Smaller economies in focus

Smaller economies in focus

Good morning and welcome to today’s foreign exchange market commentary on Monday, the 11th of February.

Smaller countries generally don’t receive much attention from the specialists. But at times success or failure of smaller economies are discussed in detail to prove or disprove certain policy matters. For example Nobel winning economist Paul Krugman has argued that austerity and wage-depression policy does not work. Latvia is the case in point; its GDP is still more than 10 percent below its pre-crisis level. Iceland, he argues, was not subjected to any externally-imposed austerity and seems to be much better off by devaluing its currency.

The opponents argue Greece delayed fiscal adjustments for too long and is still struggling with deep recession while Estonia pursued strict austerity when the crisis broke out and is experiencing robust growth now. But both sides forget to mention key differences that will direct comparisons meaningless.

To be sure, Latvia was running huge current-account deficits like most Baltic States when the crisis broke. It means the pre-crisis level growth was not sustainable since it required capital inflows in excess of 20 percent of GDP to sustain the consumer demand and the construction boom. So it seems logical that the GDP contracted when the capital inflow stopped. No country can survive a current-account-deficit of 25 percent of GDP forever. Seen in that context, the performance of the Latvian economy is no bad.

A better metric would be to judge the output gap, i.e. the difference between potential GDP and actual GDP. A European Commission estimate suggests Latvian GDP was 14 percent above potential at the pre-crisis era peak and fell 10 percent below potential when the crisis struck. It’s back to full potential though that is below the unsustainable peak of the boom.

Latvia thus enjoys a sustainable fiscal position with a growing output today. Austerity had aggravated the slump temporarily, but brought back fiscal sustainability without permanently damaging the economy, thus allowing the government to balance its books. Greece, by contrast, dragged its feet on austerity and the economy is 12 percent below potential today and still shrinking.

Iceland is no outlier as well. Unlike Latvia, Iceland let its currency to devaluate massively. But despite its devaluation of the krona, Iceland continues to run a large current-account deficit, adding to its large foreign debt. A debt/GDP ratio of 100 compares poorly with Latvia’s 42 percent, making debt sustainability a real issue for Iceland. Furthermore, the large cash outlay required to service the debt may constrain the country’s future growth.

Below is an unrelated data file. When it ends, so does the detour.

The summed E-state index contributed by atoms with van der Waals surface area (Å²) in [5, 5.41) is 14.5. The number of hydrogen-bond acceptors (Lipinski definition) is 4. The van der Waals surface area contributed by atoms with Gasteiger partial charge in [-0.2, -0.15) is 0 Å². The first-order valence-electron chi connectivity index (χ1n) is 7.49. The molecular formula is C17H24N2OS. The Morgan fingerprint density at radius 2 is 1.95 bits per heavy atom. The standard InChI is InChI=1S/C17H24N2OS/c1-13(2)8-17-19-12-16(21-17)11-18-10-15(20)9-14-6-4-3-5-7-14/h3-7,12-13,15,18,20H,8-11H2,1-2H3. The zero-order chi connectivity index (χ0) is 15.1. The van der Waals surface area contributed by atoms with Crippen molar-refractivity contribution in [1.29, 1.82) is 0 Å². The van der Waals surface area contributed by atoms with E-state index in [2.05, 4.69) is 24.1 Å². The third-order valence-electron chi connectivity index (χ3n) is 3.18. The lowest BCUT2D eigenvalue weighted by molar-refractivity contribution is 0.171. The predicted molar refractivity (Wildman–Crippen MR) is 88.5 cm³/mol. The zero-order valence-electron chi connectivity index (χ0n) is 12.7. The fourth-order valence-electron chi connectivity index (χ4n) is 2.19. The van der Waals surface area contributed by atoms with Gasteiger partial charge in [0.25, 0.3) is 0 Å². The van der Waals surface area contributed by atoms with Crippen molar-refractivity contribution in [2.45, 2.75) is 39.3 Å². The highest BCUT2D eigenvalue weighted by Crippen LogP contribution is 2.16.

The conclusion, therefore, is that shunning austerity may not allow any economy to achieve both external debt and fiscal sustainability.


GBP/EURO – 1.1784
GBP/US$ – 1.5768
GBP/CHF – 1.4468
GBP/CAN$ – 1.5861
GBP/AUS$ – 1.5324
GBP/ZAR – 13.9964
GBP/JPY – 146.07
GBP/HKD – 12.2123
GBP/NZD – 1.8936
GBP/SEK – 10.1230

EUR: The single-currency continued to weaken against the USD and the pound on Friday despite German trade balance data coming in better-than-expected after ECB President Mario Draghi said the central bank will keep an eye on euro for signs of it hurting the region’s inflation outlook. German data showed exports continued to surge and hit a record high in December, highlighting the disparity between the strength of Europe’s largest economy and the rest of Europe. The EU leaders managed to agree on a three percent budget cut after a marathon meeting on Friday in Brussels. The meeting continues today and the ECB president is due to speak tomorrow. The euro’s ascendency can be curbed by Mario Draghi given his influence on the common currency. European data is thin for the week with only Flash GDP due for release on Thursday. Markets remain concerned as political turmoil reaches boiling point in Spain over calls for Rajoy’s resignation and Berlusconi racing ahead of the competition in Italian polls two weeks hence.

USD: The greenback weakened against the cable on Friday, with the GBP/USD pair testing a high of 1.5850 following the comments from incoming Bank of England Governor Mark Carney where he suggested the central bank would hold back further expansionary measures. Better than expected US trade deficit data supported the dollar, but profit booking by traders before the weekend weighed on the US unit. In the absence of any major releases today in the US and the UK, the cable is expected to position ahead of tomorrow’s UK CPI release for January. We also have the BoE’s Quarterly Inflation Report due on Wednesday. Furthermore, the two-day G20 meeting commences on Friday while weekly unemployment data along with consumer sentiment and retail sales figures are due from the US later this week.

Have a great day!


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